Corporate giving from Higher Power aids charities

Share this article:

When Higher Power Marketing planned its corporate holiday giving strategy this year it got more than it expected in response.

The Fountain Hills, AZ-based per-inquiry advertising firm asked the company's clients to name three charities they admired and supported, and received 100 percent response rate.

Based on the results of this effort Higher Power donated 1 percent of this year's gross receipts from each client to one of that client's three designated charities - in the client's name.
Not only did this type of gift aid charity and recognize Higher Power's clients in a very personal way, it gave the firm an opportunity to expand its range of corporate giving.

High Power's previous corporate charities, including the American Cancer Society, the ALS Foundation, the American Red Cross and others, received an additional 2 percent of its gross annual revenue.

In addition, when key individuals in a client company chose a different charity, separate gifts were made in that individual's honor. Due to this, High Power said it came closer to donating closer to 3 percent of its gross sales for the year.
Clients include media outlets across the country - radio, television, print, movie theaters and Internet.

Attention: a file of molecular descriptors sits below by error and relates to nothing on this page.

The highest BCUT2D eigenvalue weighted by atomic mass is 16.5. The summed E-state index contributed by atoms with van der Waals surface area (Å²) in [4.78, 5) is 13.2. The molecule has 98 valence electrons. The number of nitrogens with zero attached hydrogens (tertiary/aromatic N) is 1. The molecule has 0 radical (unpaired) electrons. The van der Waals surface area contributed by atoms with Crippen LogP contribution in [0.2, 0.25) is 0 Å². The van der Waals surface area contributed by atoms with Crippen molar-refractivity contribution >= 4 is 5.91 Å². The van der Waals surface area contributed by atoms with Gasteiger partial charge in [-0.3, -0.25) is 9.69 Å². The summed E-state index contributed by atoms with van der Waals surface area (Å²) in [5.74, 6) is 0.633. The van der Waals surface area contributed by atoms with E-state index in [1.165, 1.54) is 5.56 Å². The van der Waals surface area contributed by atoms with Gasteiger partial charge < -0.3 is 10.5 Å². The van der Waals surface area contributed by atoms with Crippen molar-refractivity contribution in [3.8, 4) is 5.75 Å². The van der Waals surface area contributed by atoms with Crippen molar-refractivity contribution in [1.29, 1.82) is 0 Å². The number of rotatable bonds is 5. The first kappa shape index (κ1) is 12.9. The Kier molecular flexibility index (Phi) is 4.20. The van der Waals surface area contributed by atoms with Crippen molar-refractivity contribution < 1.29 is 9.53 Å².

Share this article:
You must be a registered member of Direct Marketing News to post a comment.

Sign up to our newsletters

Follow us on Twitter @dmnews

Latest Jobs:

More in News

Hawk Search Widens its Global Reach

Hawk Search Widens its Global Reach

Hawk Search's solution offers support for more than twice as many languages as other site search providers, according to the company.

Candidates Offer Change In The Form of Targeting

Candidates Offer Change In The Form of Targeting

A campaign for Ben Carson raised $2.8 million despite his lack of cooperation.

Target Names Retail Veteran Brian Cornell as CEO

Target Names Retail Veteran Brian Cornell as CEO

He leaves the top job at PepsiCo Foods to take the spot vacated by Greg Steinhafel in the aftermath of the data breach.